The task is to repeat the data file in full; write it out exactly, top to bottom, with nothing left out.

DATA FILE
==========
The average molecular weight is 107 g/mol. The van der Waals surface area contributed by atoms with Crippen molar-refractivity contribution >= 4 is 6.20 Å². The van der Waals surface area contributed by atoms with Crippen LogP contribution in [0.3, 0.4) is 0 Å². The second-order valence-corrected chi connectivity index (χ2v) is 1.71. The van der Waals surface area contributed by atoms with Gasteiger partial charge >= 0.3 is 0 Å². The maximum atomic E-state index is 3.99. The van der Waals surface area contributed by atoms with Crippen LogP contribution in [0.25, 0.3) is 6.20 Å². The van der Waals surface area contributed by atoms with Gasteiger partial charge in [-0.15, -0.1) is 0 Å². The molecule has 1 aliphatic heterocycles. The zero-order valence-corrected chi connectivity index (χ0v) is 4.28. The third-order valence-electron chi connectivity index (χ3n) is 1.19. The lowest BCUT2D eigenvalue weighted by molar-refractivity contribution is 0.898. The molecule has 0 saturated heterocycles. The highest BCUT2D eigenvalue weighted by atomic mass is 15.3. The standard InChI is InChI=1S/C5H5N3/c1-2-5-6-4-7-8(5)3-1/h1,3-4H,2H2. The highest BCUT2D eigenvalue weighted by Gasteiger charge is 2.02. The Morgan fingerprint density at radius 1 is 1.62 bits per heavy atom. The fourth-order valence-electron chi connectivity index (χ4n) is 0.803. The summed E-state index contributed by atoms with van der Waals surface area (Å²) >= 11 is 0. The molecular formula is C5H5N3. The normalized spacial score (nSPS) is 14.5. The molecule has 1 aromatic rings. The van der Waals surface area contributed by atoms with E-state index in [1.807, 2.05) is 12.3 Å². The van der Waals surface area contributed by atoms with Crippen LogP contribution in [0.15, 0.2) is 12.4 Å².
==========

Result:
The average molecular weight is 107 g/mol. The van der Waals surface area contributed by atoms with Crippen molar-refractivity contribution >= 4 is 6.20 Å². The van der Waals surface area contributed by atoms with Crippen LogP contribution in [0.3, 0.4) is 0 Å². The second-order valence-corrected chi connectivity index (χ2v) is 1.71. The van der Waals surface area contributed by atoms with Gasteiger partial charge >= 0.3 is 0 Å². The maximum atomic E-state index is 3.99. The van der Waals surface area contributed by atoms with Crippen LogP contribution in [0.25, 0.3) is 6.20 Å². The van der Waals surface area contributed by atoms with Gasteiger partial charge in [-0.15, -0.1) is 0 Å². The molecule has 1 aliphatic heterocycles. The zero-order valence-corrected chi connectivity index (χ0v) is 4.28. The third-order valence-electron chi connectivity index (χ3n) is 1.19. The lowest BCUT2D eigenvalue weighted by molar-refractivity contribution is 0.898. The molecule has 0 saturated heterocycles. The highest BCUT2D eigenvalue weighted by atomic mass is 15.3. The standard InChI is InChI=1S/C5H5N3/c1-2-5-6-4-7-8(5)3-1/h1,3-4H,2H2. The highest BCUT2D eigenvalue weighted by Gasteiger charge is 2.02. The Morgan fingerprint density at radius 1 is 1.62 bits per heavy atom. The fourth-order valence-electron chi connectivity index (χ4n) is 0.803. The summed E-state index contributed by atoms with van der Waals surface area (Å²) >= 11 is 0. The molecular formula is C5H5N3. The normalized spacial score (nSPS) is 14.5. The molecule has 1 aromatic rings. The van der Waals surface area contributed by atoms with E-state index in [1.807, 2.05) is 12.3 Å². The van der Waals surface area contributed by atoms with Crippen LogP contribution in [0.15, 0.2) is 12.4 Å².